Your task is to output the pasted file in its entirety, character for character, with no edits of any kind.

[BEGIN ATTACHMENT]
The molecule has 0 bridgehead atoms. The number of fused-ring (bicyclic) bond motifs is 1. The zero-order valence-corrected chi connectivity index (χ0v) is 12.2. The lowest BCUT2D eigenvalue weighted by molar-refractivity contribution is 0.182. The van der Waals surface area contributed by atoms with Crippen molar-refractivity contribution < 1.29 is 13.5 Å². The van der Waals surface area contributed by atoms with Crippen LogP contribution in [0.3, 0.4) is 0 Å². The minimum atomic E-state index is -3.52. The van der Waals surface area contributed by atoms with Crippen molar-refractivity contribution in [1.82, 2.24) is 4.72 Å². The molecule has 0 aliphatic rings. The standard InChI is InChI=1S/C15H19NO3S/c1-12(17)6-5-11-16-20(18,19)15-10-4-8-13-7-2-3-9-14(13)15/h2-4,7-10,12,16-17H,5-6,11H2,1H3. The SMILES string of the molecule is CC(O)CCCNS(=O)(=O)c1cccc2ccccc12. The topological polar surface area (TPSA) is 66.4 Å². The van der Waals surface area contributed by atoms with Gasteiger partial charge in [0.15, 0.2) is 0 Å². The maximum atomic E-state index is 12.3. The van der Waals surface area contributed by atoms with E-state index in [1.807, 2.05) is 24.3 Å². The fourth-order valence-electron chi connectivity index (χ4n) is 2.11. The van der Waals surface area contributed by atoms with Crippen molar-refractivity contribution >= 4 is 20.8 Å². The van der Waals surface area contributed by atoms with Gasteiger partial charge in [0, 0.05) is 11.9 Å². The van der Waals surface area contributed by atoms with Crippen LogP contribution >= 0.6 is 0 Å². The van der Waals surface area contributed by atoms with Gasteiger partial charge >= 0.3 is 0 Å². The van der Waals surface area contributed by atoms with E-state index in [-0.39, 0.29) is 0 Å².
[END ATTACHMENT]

The molecule has 0 bridgehead atoms. The number of fused-ring (bicyclic) bond motifs is 1. The zero-order valence-corrected chi connectivity index (χ0v) is 12.2. The lowest BCUT2D eigenvalue weighted by molar-refractivity contribution is 0.182. The van der Waals surface area contributed by atoms with Crippen molar-refractivity contribution < 1.29 is 13.5 Å². The van der Waals surface area contributed by atoms with Crippen LogP contribution in [0.3, 0.4) is 0 Å². The minimum atomic E-state index is -3.52. The van der Waals surface area contributed by atoms with Crippen molar-refractivity contribution in [1.82, 2.24) is 4.72 Å². The molecule has 0 aliphatic rings. The standard InChI is InChI=1S/C15H19NO3S/c1-12(17)6-5-11-16-20(18,19)15-10-4-8-13-7-2-3-9-14(13)15/h2-4,7-10,12,16-17H,5-6,11H2,1H3. The SMILES string of the molecule is CC(O)CCCNS(=O)(=O)c1cccc2ccccc12. The topological polar surface area (TPSA) is 66.4 Å². The van der Waals surface area contributed by atoms with Gasteiger partial charge in [0.15, 0.2) is 0 Å². The maximum atomic E-state index is 12.3. The van der Waals surface area contributed by atoms with E-state index in [1.807, 2.05) is 24.3 Å². The fourth-order valence-electron chi connectivity index (χ4n) is 2.11. The van der Waals surface area contributed by atoms with Crippen molar-refractivity contribution >= 4 is 20.8 Å². The van der Waals surface area contributed by atoms with Gasteiger partial charge in [0, 0.05) is 11.9 Å². The van der Waals surface area contributed by atoms with Crippen LogP contribution >= 0.6 is 0 Å². The van der Waals surface area contributed by atoms with Gasteiger partial charge >= 0.3 is 0 Å². The van der Waals surface area contributed by atoms with E-state index in [-0.39, 0.29) is 0 Å².